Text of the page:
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- From: Jonathan Borden <firstname.lastname@example.org>
- To: Uche Ogbuji <email@example.com>
- Date: Thu, 28 Dec 2000 11:52:44 -0500
Uche Ogbuji wrote:
> [from namespace REC]
> "URI references which identify namespaces are considered identical when
> they are exactly the same character-for-character.
> Note that URI references which are not identical in this sense may in fact
> be functionally equivalent. Examples include URI references which
> differ only in case, or which are in external entities which have
> different effective base URIs."
> And that's all I see there. Am I missing something? I don't see the
> rider WRT relative URIs. I don't even see that the latter quoted
> sentence has been modified to reflect this prohibition.
> But anyway, this shows that there is no contradiction in the spec itself.
> The contradiction seems to be in the interpretations of the spec given by
> its editor and other very respectable parties in discussions by the spec.
From my previous post:
"Usage of relativeURIs as namespace names
while conformant to the namespace rec, results in such document having no
defined Infoset (i.e. it is not Infoset conformant)."
The namespace REC hasn't been changed. See the current Infoset draft for
language describing the deprecation of relativeURIs as namespace names.
> What I would like to be hashed out is a structure for defining
> the semantics
> one attaches to namespaces.
e.g. RDF Schema?
> At its most basic, this could just be a distinction similar to that of
> well-formed/valid in XML 1.0. Processors could be placed at two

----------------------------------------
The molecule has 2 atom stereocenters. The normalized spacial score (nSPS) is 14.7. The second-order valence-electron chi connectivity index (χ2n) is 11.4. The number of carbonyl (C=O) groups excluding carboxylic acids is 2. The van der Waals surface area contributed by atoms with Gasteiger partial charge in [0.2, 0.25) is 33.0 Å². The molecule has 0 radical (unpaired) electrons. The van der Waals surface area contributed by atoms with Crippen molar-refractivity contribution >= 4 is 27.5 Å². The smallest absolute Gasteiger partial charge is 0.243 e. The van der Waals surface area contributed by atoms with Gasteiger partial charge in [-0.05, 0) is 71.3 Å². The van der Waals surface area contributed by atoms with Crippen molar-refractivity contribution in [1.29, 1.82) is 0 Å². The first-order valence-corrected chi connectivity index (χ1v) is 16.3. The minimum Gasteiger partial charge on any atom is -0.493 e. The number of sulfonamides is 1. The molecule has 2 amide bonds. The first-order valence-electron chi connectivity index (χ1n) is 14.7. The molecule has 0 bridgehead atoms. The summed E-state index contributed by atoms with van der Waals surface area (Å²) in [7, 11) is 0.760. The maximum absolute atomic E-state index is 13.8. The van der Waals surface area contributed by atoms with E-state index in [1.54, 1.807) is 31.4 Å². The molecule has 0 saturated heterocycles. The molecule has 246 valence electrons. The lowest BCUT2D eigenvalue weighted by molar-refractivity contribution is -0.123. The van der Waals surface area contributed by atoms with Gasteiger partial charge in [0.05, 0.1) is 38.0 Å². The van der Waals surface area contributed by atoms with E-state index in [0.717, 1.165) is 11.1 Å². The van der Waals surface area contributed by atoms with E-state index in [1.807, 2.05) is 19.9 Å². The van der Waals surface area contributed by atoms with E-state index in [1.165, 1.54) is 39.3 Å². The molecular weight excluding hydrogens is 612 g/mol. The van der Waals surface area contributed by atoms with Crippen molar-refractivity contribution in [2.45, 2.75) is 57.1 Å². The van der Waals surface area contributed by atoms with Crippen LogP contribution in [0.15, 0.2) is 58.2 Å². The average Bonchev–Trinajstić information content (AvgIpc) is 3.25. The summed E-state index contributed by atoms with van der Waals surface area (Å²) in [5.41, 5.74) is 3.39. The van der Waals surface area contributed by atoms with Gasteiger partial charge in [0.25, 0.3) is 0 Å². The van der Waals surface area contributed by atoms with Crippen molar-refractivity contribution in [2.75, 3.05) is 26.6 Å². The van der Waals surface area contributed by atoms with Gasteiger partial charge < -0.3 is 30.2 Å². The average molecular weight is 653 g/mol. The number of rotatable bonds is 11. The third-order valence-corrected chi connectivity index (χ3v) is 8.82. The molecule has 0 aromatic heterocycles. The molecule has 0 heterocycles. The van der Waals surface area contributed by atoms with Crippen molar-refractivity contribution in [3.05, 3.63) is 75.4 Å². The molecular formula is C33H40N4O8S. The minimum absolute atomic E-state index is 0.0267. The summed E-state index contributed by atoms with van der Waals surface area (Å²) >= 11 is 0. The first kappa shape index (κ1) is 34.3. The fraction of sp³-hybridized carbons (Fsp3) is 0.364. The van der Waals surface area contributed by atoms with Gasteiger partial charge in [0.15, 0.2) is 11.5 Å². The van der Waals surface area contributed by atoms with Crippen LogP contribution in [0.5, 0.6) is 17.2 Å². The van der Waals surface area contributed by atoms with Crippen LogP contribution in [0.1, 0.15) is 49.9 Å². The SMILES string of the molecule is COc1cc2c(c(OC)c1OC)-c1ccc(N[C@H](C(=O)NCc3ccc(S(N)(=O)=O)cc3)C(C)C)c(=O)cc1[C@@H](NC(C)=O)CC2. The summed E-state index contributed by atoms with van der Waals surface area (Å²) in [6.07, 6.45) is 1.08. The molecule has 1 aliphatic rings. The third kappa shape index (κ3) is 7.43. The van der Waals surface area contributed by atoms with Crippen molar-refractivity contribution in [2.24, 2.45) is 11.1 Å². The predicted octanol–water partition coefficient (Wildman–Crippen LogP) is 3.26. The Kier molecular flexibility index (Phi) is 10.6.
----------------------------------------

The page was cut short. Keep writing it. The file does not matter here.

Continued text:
> distinct layers: one that only treats namespaces as syntax and one that
> allows using the information represented by the URI itself for processing.
yep. the user agent gets to choose how a namespace URI is interpreted
*beyond* as a namespace name.
> Within the latter layer, hopefully there would be some mechanism (even if
> just prose guidelines) for clearly expressing what semantics are intended
> by the XML application itself (I mean "application" in the strict sense,
> what is often called "vocabulary"). This way one processor could operate
> on both RDF and SOAP and be able to handle the very distinct ways in
> which they apply semantics to namespaces.
Content negotiation has been suggested. Personally I think it is a good
idea because the responsibility for how semantics are applied lies with the
User agent desires to see a human readable description of namespace
Accept: text/html, text/plain, application/pdf
User agent desires to view a diagram of the directed graph describing the
Accept: text/xml+svg, image/gif
User agent desires an XML Schema:
Accept: text/xml+xsd ... or whatever the official content type of XSD
User agent desires an RDF Schema
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